– A bit behind the curve, The Guardian warns: “Prepare for a fairytale invasion.” The trend will “really get into top gear with the debut in the U.S. of [Catherine Hardwicke’s] Little Red Riding Hood.” While we’ve been tracking the abundance of fairy tales — from the high-profile The Brothers Grimm: Snow White starring Julia Roberts as the Evil Queen to Jeremy Renner and Gemma Arterton in Hansel & Gretel: Witch Hunters to Guillermo del Toro’s Pinocchio (we’ve compiled details on all the fairy tales in the works and a quiz, below) — The Guardian is honing in on themes of sexual awakening and the supernatural — the popular variation of which was kicked off by the Twilight series and has been picked up for Red Riding Hood (clearly aiming for the same teen demo).
Pop culture prof. Jonathan Gray (U. Wisconsin-Madison) tells The Guardian: “This Little Red Riding Hood looks completely made for the Twilight generation. It looks like it is teenage angst and very pale people.” Gray points out that fairytales are often very dark (Disney would have us think otherwise), with princesses locked alone in towers, eating poisoned apples and sleeping for 100 years until a kiss from the right man. Our own best example: The Little Mermaid sacrifices her voice out of desire and desperation for an eternal soul, even though her new feet feel the pain of knives every time she takes a step, while dancing to please her prince, who breaks her heart, and whom she must stab to death in order to salvage her life as a mermaid, though she sacrifices herself instead. Hans Christian Anderson’s story does not end happily-ever-after.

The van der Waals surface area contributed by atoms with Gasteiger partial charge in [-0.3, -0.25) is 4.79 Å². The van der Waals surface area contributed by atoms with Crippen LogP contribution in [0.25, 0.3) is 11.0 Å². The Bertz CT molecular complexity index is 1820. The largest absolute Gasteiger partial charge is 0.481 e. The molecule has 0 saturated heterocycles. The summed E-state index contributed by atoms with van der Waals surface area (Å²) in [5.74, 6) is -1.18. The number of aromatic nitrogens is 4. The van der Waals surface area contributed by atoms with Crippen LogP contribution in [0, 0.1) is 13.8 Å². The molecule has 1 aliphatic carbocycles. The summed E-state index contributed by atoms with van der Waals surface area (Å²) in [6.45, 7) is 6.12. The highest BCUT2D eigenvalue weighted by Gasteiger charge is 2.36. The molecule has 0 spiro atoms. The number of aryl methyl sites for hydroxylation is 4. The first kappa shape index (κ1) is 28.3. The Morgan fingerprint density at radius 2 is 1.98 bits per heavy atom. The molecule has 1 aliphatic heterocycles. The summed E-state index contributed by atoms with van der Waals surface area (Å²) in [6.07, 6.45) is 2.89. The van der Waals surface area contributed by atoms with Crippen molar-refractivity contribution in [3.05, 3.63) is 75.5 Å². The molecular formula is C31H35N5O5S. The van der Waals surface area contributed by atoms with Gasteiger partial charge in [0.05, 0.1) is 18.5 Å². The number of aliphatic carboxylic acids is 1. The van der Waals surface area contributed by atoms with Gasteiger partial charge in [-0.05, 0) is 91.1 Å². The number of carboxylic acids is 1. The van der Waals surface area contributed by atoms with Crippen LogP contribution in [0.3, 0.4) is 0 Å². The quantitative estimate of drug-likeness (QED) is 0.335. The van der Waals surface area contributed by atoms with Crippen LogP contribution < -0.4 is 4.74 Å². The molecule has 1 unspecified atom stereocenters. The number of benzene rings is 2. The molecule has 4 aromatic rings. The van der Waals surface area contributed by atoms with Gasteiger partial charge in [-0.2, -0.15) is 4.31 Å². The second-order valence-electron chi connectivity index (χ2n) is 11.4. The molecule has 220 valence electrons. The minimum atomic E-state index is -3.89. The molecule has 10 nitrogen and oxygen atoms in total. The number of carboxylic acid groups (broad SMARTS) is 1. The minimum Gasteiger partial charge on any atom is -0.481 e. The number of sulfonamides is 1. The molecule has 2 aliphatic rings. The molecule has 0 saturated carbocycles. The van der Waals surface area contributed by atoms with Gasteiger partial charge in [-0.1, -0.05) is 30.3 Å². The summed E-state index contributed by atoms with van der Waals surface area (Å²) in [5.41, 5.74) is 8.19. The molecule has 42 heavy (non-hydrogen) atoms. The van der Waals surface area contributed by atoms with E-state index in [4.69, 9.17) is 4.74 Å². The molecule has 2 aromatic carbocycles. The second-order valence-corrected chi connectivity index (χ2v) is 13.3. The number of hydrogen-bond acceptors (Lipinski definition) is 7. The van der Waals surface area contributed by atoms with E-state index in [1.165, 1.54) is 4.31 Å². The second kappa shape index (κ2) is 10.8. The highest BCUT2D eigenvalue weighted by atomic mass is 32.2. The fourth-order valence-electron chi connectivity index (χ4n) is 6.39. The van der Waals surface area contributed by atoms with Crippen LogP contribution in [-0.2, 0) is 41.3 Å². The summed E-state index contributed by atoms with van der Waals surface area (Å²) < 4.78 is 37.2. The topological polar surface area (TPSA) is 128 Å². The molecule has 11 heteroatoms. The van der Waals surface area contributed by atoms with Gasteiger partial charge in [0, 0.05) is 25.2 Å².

Female sexual power and desire — and the fear of it — is at the forefront of many fairy tales. “There is often a theme about the threat of female sexuality. They can be about imposing rules and limiting sexual power within acceptable boundaries,” says Gray. Twilight is proof that these themes work, plus: “The entertainment industry’s appetite is voracious for content, plots and ideas and these fairytales work. They’ve been around for ever,” Communications professor Barry Brummett (University of Texas, Austin) tells the Guardian.
French director Catherine Breillat is more overt in her exploration of the theses. Check out Caryn James’ ode to Breillat’s made-for-TV The Sleeping Beauty (pictured above), which she calls a visually stunning “thinking woman’s fairy tale” which “explores the sexual awakening of girls, and the meaning of class and gender, revising the familiar stories while keeping their enrapturing charm.” It’s probably foolish to hope that the film industry’s current obsession with fairy tales (which is about easy-sell branded titles) will allow filmmakers to explore darker (potentially R-rated) themes (as did del Toro in Pan’s Labyrinth).